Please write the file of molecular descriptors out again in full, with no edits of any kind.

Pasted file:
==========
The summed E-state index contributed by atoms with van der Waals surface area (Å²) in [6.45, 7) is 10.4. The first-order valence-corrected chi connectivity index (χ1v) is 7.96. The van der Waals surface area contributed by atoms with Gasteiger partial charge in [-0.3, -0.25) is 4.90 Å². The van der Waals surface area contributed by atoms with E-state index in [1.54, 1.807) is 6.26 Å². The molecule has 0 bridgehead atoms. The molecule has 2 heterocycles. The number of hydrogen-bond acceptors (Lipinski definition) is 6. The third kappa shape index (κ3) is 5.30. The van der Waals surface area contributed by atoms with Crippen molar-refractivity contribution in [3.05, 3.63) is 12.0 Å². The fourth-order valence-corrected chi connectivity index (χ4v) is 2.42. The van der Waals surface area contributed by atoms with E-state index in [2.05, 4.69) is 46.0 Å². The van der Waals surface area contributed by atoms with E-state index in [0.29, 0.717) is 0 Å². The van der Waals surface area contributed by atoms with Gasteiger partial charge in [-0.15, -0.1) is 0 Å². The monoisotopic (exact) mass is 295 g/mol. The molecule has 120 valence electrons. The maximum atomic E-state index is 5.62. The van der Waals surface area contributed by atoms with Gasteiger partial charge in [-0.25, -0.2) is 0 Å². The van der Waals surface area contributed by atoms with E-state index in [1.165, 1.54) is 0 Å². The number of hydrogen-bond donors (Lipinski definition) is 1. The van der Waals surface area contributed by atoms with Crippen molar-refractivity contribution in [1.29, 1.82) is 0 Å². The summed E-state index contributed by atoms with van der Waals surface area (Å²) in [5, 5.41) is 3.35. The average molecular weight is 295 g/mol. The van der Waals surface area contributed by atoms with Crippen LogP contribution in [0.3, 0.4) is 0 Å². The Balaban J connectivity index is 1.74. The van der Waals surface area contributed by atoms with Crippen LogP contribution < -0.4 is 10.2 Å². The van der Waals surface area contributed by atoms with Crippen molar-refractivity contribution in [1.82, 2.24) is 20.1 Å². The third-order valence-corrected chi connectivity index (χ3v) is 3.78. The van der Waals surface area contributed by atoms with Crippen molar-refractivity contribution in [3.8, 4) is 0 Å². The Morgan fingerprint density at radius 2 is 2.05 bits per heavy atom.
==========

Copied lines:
The summed E-state index contributed by atoms with van der Waals surface area (Å²) in [6.45, 7) is 10.4. The first-order valence-corrected chi connectivity index (χ1v) is 7.96. The van der Waals surface area contributed by atoms with Gasteiger partial charge in [-0.3, -0.25) is 4.90 Å². The van der Waals surface area contributed by atoms with E-state index in [1.54, 1.807) is 6.26 Å². The molecule has 0 bridgehead atoms. The molecule has 2 heterocycles. The number of hydrogen-bond acceptors (Lipinski definition) is 6. The third kappa shape index (κ3) is 5.30. The van der Waals surface area contributed by atoms with Crippen molar-refractivity contribution in [3.05, 3.63) is 12.0 Å². The fourth-order valence-corrected chi connectivity index (χ4v) is 2.42. The van der Waals surface area contributed by atoms with E-state index in [2.05, 4.69) is 46.0 Å². The van der Waals surface area contributed by atoms with E-state index in [0.29, 0.717) is 0 Å². The van der Waals surface area contributed by atoms with Gasteiger partial charge in [-0.15, -0.1) is 0 Å². The monoisotopic (exact) mass is 295 g/mol. The molecule has 120 valence electrons. The maximum atomic E-state index is 5.62. The van der Waals surface area contributed by atoms with Gasteiger partial charge in [-0.25, -0.2) is 0 Å². The van der Waals surface area contributed by atoms with E-state index in [1.165, 1.54) is 0 Å². The number of hydrogen-bond donors (Lipinski definition) is 1. The van der Waals surface area contributed by atoms with Crippen molar-refractivity contribution in [1.29, 1.82) is 0 Å². The summed E-state index contributed by atoms with van der Waals surface area (Å²) in [5, 5.41) is 3.35. The average molecular weight is 295 g/mol. The van der Waals surface area contributed by atoms with Crippen LogP contribution in [0.3, 0.4) is 0 Å². The Balaban J connectivity index is 1.74. The van der Waals surface area contributed by atoms with Crippen LogP contribution < -0.4 is 10.2 Å². The van der Waals surface area contributed by atoms with Crippen molar-refractivity contribution in [1.82, 2.24) is 20.1 Å². The third-order valence-corrected chi connectivity index (χ3v) is 3.78. The van der Waals surface area contributed by atoms with Crippen molar-refractivity contribution in [3.8, 4) is 0 Å². The Morgan fingerprint density at radius 2 is 2.05 bits per heavy atom.